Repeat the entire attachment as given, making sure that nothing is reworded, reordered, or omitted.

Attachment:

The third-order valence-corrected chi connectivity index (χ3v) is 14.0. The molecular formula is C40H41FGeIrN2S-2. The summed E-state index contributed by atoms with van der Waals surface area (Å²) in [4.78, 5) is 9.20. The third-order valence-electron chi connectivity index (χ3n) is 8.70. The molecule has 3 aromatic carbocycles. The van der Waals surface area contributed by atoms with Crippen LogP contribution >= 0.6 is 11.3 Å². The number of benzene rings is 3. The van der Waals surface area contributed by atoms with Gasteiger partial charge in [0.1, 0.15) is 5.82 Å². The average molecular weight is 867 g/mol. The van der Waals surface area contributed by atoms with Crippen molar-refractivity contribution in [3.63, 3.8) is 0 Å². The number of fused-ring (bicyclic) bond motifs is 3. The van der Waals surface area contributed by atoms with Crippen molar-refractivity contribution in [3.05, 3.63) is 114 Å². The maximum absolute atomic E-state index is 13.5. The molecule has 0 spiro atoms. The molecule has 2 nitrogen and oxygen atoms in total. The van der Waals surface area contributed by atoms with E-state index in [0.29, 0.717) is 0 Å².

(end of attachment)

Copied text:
The third-order valence-corrected chi connectivity index (χ3v) is 14.0. The molecular formula is C40H41FGeIrN2S-2. The summed E-state index contributed by atoms with van der Waals surface area (Å²) in [4.78, 5) is 9.20. The third-order valence-electron chi connectivity index (χ3n) is 8.70. The molecule has 3 aromatic carbocycles. The van der Waals surface area contributed by atoms with Crippen LogP contribution >= 0.6 is 11.3 Å². The number of benzene rings is 3. The van der Waals surface area contributed by atoms with Gasteiger partial charge in [0.1, 0.15) is 5.82 Å². The average molecular weight is 867 g/mol. The van der Waals surface area contributed by atoms with Crippen molar-refractivity contribution in [3.63, 3.8) is 0 Å². The number of fused-ring (bicyclic) bond motifs is 3. The van der Waals surface area contributed by atoms with Crippen molar-refractivity contribution in [3.05, 3.63) is 114 Å². The maximum absolute atomic E-state index is 13.5. The molecule has 0 spiro atoms. The molecule has 2 nitrogen and oxygen atoms in total. The van der Waals surface area contributed by atoms with E-state index in [0.29, 0.717) is 0 Å².